To Encourage Parents

As a teacher, I always make the effort to encourage students to take responsibility for their own learning, and parents to practice the most important role in their lives, to prepare children for life, and to teach them how to successfully navigate through it. What this looks like as it pertains to learning – don’t do your child’s homework, don’t write your child’s papers, don’t take your child’s tests. Instead, let your child struggle through the learning curve, and master the content on his/her own. Help you child by asking questions, letting him/her explain the problem and options to you, and pointing him/her in the right direction when necessary. You can also model, or demo, the knowledge and/or skill to your child, but not doing it for him/her. To do this, choose a similar problem. For example, if the child needs help writing a thesis statement or topic sentence, have your child choose a topic randomly, and then let him/her watch you write a thesis about the topic. Be sure to explain what you're doing as you model the task. Be a present and engaged cheerleader, ready to support praise your child when he/she succeeds, and ready to try again when he/she needs to do better.

As your child enters into high school, you will find that homework is generally weighted less than other categories such as essays, tests/quizzes, and projects. Therefore, homework should not drastically affect your child’s grade, provided the work is turned in. It is not necessary to be too concerned with the accuracy of homework. As long as an effort is made, and your child is doing the work him/herself, he/she will benefit.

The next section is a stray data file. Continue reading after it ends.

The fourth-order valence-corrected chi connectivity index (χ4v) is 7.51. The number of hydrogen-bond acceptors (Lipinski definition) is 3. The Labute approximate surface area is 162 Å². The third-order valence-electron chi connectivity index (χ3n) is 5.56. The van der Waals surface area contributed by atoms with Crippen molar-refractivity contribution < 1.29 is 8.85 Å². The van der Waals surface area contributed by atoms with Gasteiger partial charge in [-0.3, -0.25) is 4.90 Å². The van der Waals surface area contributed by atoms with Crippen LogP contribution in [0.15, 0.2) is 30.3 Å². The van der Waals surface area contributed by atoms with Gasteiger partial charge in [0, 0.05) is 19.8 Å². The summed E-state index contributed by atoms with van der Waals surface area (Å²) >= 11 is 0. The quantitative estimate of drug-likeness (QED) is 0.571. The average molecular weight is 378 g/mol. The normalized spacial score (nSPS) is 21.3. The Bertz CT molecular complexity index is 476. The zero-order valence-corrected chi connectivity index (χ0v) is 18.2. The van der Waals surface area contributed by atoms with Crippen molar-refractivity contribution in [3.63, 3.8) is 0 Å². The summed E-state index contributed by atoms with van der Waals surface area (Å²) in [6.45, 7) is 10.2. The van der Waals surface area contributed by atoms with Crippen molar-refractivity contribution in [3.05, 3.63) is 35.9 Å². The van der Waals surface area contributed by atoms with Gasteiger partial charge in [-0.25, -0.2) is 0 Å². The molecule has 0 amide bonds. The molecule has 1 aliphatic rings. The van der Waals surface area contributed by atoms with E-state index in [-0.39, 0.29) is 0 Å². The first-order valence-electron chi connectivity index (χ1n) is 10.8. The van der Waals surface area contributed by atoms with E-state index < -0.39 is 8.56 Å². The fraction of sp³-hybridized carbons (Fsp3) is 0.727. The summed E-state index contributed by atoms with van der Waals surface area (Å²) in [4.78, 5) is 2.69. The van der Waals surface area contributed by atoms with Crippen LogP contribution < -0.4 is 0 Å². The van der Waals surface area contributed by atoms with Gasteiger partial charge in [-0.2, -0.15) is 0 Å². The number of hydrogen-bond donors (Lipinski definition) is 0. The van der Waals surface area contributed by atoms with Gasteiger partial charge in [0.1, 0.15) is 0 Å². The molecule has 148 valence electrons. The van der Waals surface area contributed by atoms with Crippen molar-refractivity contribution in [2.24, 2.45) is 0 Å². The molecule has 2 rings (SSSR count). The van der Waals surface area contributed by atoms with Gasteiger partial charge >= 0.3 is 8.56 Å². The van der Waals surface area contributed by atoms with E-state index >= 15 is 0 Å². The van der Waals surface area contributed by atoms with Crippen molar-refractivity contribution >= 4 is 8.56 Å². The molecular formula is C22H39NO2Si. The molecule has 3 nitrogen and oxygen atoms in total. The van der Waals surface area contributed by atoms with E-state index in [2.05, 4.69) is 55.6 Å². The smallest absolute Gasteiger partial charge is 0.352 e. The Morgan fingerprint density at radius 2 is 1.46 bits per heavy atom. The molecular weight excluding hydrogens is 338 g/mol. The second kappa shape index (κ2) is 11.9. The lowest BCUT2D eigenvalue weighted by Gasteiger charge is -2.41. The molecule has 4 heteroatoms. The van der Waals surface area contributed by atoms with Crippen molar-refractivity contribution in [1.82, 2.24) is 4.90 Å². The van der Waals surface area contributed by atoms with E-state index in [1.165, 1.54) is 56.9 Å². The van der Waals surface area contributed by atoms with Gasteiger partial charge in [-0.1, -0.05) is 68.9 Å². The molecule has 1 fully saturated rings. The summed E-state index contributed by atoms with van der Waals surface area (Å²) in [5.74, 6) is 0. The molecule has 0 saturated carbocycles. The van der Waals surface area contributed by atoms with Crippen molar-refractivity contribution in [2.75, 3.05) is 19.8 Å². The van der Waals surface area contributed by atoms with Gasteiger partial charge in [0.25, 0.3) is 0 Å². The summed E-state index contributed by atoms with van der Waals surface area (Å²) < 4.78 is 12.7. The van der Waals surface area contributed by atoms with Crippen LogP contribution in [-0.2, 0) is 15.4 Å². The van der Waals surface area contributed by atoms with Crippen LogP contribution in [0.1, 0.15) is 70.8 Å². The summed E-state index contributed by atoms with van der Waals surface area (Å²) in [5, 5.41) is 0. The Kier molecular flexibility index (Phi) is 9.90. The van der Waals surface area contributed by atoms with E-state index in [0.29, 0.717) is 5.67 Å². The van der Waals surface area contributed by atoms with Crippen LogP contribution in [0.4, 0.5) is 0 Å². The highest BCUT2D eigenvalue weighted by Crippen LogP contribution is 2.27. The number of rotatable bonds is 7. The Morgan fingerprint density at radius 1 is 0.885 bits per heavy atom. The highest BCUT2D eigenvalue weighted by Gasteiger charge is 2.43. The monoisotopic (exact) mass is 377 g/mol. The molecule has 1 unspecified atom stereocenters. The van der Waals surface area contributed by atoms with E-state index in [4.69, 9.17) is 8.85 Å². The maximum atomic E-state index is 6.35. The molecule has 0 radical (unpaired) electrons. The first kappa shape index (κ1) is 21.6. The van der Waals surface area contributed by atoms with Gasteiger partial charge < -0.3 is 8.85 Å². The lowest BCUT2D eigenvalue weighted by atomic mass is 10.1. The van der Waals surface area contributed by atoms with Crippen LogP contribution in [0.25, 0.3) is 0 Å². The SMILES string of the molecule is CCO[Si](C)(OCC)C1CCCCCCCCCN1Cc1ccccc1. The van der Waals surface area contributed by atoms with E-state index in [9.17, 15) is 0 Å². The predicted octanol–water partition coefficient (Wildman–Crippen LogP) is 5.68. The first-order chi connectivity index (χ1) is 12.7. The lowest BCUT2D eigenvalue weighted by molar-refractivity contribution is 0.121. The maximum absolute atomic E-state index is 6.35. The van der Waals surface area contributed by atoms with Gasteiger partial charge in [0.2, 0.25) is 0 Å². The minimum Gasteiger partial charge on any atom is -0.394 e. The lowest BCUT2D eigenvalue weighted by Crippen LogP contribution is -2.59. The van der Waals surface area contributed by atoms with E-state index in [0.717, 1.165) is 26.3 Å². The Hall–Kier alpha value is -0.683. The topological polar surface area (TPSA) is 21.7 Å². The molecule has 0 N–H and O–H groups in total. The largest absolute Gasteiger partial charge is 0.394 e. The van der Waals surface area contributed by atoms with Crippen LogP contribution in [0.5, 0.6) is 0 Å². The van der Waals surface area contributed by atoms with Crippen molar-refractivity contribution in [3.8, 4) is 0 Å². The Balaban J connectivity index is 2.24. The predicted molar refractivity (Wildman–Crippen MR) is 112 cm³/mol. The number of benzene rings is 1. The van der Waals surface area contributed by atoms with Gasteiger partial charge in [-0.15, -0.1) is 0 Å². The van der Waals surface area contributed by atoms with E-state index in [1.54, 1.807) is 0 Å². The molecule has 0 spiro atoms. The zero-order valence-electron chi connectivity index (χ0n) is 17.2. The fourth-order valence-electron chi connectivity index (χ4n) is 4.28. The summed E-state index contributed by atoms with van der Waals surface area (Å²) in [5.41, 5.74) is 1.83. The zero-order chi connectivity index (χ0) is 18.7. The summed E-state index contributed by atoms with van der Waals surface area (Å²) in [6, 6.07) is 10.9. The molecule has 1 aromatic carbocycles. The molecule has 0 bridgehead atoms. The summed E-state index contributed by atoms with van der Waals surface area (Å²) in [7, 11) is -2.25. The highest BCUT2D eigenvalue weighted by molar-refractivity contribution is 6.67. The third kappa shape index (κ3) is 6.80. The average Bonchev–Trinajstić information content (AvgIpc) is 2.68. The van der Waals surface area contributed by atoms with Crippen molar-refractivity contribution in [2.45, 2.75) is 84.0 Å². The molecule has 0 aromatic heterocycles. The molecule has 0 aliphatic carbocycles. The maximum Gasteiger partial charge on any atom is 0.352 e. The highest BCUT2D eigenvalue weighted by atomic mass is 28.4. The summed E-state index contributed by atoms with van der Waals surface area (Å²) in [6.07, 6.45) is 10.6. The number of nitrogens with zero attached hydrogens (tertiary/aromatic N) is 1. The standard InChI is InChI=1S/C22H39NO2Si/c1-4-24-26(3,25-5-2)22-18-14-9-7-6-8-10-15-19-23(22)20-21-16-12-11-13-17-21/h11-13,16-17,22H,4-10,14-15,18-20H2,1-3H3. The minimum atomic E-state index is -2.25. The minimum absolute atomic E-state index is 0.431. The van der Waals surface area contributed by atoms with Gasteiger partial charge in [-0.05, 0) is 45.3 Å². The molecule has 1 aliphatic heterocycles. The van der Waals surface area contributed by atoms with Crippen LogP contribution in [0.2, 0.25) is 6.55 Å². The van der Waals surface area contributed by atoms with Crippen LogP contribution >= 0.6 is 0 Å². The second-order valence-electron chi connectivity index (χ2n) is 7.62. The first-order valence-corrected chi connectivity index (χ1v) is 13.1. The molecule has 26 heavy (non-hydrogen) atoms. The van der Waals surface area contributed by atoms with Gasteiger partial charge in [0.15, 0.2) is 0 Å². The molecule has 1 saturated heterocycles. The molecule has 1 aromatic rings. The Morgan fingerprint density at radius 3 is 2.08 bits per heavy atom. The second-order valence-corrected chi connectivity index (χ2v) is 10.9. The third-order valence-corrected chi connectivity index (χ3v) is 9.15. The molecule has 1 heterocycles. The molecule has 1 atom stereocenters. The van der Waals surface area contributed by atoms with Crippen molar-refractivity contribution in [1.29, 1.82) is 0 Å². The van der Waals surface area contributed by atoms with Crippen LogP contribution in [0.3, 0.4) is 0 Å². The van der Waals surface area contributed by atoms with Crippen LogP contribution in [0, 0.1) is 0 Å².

Regarding categories that are weighted more heavily, such as test/quizzes, essays, and projects, your child should do well provided he/she did the homework. Many high school teachers are now asking students to write their essays in class, in part as a way to curb plagiarism (a growing concern with the increasing availability of information on the web), and in part to curb the problem of parents writing the essays for their child. With the transfer to in-class essays, it will become more necessary for students to learn to write on their own.

Developing good writing skills across all disciplines will help prepare your child for academic success in college when asked to read a complex text and write an analysis of it.


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    • capalynn profile imageAUTHOR


      6 years ago from Roseville, CA

      Glassvisage, congrats on your new home, and on doing it on your own.

    • Missy Mac profile image

      Missy Mac 

      6 years ago from Illinois

      You are correct. Parents are eager and want to see their child succeed. However, completing a students homework serves to hold back a child. Homework is for reinforcing what is learned. As an educator, there were certain skills that needed to be retaught or reinforced more than once.

    • glassvisage profile image


      6 years ago from Northern California

      Thanks for this Hub! Well, my parents weren't really able to help me with my homework after I was in 5th grade because things changed so much from when they were in school (and now I don't know what the heck today's high school students are doing), so this wasn't a big problem for me.

      I agree that it's great to encourage kids to do this stuff themselves. I think it's affected how I am today - I just bought my own house by myself without having my parents pitch in. Almost all of my friends and acquaintances who are buying homes today have their parents help, and I think it's better for me to say I did it on my own! :) And that's how I felt when I was in school and other kids would do better or win science fairs, but their parents were doing most of the work.